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Interview with William Bettendorf & Marc Lewkowitz
William Bettendorf & Marc Lewkowitz
Director of supply chain mktg for South and SE Asia-CCI & President and chief executive-Supima CCI & Supima
How much of Indian cotton are you competing with (in India)? How do you position yourselves?
ML: The textile mills obviously have an infinitesimal amount of choices-you can look at the US, Australia, Brazil, West Africa, the CIS (Commonwealth of Independent States). There are a lot of alternatives of different fibres. Bettendorf: For Cotton USA, which is upland as well as ELS, it is a question of quality, consistency and reliability. That's why the mills like our cotton. They can sleep well at night knowing that they are going to get what they want to buy. Those are always on spec. Our quality parameters are growing year by year, and we are constantly delivering better quality products. With that they are able to produce better quality textiles and command higher premiums. It is all about building better premiums.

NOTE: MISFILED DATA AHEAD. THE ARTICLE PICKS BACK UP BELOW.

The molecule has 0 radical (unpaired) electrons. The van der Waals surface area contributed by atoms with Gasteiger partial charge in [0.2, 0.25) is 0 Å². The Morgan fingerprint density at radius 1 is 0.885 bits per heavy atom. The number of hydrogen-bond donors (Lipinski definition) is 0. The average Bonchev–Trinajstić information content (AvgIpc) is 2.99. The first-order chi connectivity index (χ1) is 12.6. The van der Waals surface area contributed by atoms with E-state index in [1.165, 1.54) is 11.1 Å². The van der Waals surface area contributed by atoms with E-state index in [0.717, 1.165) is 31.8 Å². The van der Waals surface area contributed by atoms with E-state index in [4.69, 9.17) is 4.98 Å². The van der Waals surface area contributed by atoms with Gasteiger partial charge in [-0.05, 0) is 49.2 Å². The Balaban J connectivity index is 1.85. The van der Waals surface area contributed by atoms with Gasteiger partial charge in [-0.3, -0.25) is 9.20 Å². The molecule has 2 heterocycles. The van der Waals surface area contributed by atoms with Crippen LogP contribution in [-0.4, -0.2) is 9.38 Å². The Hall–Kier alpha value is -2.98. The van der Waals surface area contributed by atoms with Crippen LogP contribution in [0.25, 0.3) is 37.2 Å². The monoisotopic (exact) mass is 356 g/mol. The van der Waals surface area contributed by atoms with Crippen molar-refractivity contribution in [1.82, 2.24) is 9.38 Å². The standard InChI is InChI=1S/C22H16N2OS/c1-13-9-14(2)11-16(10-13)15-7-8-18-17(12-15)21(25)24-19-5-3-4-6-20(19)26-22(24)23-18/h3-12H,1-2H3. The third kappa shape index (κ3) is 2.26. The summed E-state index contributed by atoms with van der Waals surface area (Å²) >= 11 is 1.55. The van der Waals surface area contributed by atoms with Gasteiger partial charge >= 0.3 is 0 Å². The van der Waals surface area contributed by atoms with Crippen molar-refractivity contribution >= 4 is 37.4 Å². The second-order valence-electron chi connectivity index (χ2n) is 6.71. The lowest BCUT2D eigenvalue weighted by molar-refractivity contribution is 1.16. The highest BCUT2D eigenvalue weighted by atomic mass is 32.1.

We could add sustainability to that as well. There seems to be a big drive from brands and retailers in terms of knowing what the cotton is, where it comes from, what it is about, how it is grown, and getting a better feeling and comfort with regards to knowing those details about the cotton. In the US and Australia, we formed the Cotton Leads programme. It specifically speaks to the historical improvements that we have seen in terms of the reduction of water use, pesticide use, CO2 emissions, besides better carbon sequestration, less tillage, preserving the soil, better land husbandry, crop rotations, drip irrigation. California is an exceptional case in terms of regulations for production. It is probably the most regulated agricultural environment in the world, not only in terms of local, but also state and federal regulations that dictate what can and cannot be done with regards to producing an agricultural crop. Then, there is the question of labour laws. Brands and retailers want to make sure that there is no child labour being used in the production of cotton. That is not even remotely possible in the US; the consequences are frightening, and incredibly serious. The amount of inspections and regulations that farmers go through are incessant; the reporting that farmers do both mandatorily and voluntarily is unmatched by most of the cottonproducing countries, barring probably Australia. The efforts put forth by a cotton grower in the US is amazing. When the inspectors come in, there have to be reports on water consumption, chemical use; the gas tanks should have vapour collections systems so that no fuel vapours are released into the environment; the pumps have to be electric because they cannot be diesel anymore. The farming equipment has to meet very specific high-level tier system of engines. All farm equipment have to be either upgraded or discarded-it is an incessant, ongoing process. There is no break. At times, you make an investment for one year, but the next year you have to change things all over again.